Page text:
I’ve always thought that “Common Blue” is not the right name. This butterfly is an absolute jewel. It isn’t all that common either – widespread, maybe, but numbers have suffered in recent years. The Common Blue (Polyommatus icarus) is just beautiful as it flits along the meadows, verges and wastelands in search of both nectar sources and foodplants for caterpillars – plants which include birdsfoot trefoil, white clover, black medick, thistles and knapweed, all of which we have in plentiful numbers in Betty’s Wood, as well as in our main clearing in the ancient wood.
They have more than one generation a year. Last year was poor for Common Blues, and we only spotted one or two of the first generation in our meadow. Thankfully, the second generation has now emerged in good numbers. The second generation, in particular, is spectacular. I think this is because of the contrast of colours: the yellows, browns, oranges of the drying and maturing grass and seeds and that stunning flash of blue from the wings of the male. Complementary colours really do their best to set each other off.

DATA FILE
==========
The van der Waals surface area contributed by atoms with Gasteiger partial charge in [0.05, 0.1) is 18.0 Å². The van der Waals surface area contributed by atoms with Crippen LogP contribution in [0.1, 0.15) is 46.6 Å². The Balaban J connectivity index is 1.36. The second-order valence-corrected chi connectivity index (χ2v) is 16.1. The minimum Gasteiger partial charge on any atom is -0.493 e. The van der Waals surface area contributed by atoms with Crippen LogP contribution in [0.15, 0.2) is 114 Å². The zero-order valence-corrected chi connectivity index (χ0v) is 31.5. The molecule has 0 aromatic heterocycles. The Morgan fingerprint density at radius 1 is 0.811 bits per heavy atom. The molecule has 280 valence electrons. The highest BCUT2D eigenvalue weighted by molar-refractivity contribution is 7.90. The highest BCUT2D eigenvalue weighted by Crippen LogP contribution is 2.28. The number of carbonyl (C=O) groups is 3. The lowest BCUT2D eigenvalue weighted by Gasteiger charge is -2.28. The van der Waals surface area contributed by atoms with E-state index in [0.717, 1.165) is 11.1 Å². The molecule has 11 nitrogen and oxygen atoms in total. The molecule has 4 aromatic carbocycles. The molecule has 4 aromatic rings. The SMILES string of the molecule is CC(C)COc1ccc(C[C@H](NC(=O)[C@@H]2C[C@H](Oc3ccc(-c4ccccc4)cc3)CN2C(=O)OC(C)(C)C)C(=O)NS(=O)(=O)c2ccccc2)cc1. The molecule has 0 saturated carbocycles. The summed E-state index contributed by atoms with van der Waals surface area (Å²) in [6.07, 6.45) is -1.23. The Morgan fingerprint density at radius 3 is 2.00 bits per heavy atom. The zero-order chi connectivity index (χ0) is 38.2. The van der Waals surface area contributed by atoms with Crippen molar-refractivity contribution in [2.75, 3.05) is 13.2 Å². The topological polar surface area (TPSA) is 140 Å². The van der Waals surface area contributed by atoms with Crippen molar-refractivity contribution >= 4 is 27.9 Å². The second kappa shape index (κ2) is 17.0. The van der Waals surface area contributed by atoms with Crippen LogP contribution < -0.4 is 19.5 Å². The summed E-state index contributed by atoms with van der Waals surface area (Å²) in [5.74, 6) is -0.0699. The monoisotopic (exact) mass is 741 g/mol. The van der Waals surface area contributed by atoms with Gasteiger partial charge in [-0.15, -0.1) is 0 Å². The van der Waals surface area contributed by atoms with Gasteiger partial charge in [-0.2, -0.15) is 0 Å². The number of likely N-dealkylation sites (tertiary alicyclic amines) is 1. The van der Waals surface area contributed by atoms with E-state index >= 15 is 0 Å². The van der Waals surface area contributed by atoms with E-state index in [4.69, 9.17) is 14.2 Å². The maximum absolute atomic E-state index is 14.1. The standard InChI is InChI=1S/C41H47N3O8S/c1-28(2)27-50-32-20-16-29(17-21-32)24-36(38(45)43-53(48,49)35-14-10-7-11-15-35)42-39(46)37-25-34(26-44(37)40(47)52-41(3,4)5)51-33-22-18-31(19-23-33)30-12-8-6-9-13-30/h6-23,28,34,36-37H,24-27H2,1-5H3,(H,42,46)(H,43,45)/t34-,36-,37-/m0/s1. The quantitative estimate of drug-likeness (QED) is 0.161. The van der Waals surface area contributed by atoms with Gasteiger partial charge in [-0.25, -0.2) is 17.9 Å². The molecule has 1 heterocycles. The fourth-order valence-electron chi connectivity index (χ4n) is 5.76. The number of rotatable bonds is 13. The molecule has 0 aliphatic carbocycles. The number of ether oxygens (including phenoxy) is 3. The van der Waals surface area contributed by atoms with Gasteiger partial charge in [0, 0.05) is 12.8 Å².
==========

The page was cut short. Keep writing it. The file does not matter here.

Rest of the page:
The upper wings are beautiful, but I think the lovely little dainty spotted underwings with their flash of orange are the real treat. Last night, all the male Common Blues had gathered in a small part of the meadow, in an area sheltered from the wind and catching the evening sunshine. They were perched head-down, in typical fashion, high up on the grass stems and rubbing their wings to release the pheromones, presumably to attract the ladies. I didn’t see any females, just 8 to 10 males sitting within a few feet of each other at the top of the grass.
I managed to catch a number of photos of these stunning little jewels of the grass. I hope this lovely little butterfly will carry on coming to our meadow for many years to come – we are certainly doing all we can to encourage it. It is a real pleasure and delight to behold.